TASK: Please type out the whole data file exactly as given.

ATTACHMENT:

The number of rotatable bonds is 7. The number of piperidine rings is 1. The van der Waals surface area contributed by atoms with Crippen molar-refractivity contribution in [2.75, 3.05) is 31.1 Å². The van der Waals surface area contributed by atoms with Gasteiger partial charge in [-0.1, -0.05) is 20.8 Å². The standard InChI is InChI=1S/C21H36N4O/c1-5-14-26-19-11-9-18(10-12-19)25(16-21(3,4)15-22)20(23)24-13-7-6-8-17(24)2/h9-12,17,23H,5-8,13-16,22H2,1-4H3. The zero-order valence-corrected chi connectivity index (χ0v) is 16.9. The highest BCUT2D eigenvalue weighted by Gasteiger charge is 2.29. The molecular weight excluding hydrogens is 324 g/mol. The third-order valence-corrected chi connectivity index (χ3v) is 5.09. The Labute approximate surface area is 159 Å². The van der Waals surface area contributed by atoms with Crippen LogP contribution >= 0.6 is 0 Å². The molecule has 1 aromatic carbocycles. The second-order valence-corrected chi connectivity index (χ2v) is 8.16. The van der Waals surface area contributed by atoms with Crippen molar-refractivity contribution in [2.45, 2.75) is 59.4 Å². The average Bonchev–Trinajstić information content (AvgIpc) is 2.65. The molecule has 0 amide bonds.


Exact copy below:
The number of rotatable bonds is 7. The number of piperidine rings is 1. The van der Waals surface area contributed by atoms with Crippen molar-refractivity contribution in [2.75, 3.05) is 31.1 Å². The van der Waals surface area contributed by atoms with Gasteiger partial charge in [-0.1, -0.05) is 20.8 Å². The standard InChI is InChI=1S/C21H36N4O/c1-5-14-26-19-11-9-18(10-12-19)25(16-21(3,4)15-22)20(23)24-13-7-6-8-17(24)2/h9-12,17,23H,5-8,13-16,22H2,1-4H3. The zero-order valence-corrected chi connectivity index (χ0v) is 16.9. The highest BCUT2D eigenvalue weighted by Gasteiger charge is 2.29. The molecular weight excluding hydrogens is 324 g/mol. The third-order valence-corrected chi connectivity index (χ3v) is 5.09. The Labute approximate surface area is 159 Å². The van der Waals surface area contributed by atoms with Crippen LogP contribution >= 0.6 is 0 Å². The molecule has 1 aromatic carbocycles. The second-order valence-corrected chi connectivity index (χ2v) is 8.16. The van der Waals surface area contributed by atoms with Crippen molar-refractivity contribution in [2.45, 2.75) is 59.4 Å². The average Bonchev–Trinajstić information content (AvgIpc) is 2.65. The molecule has 0 amide bonds.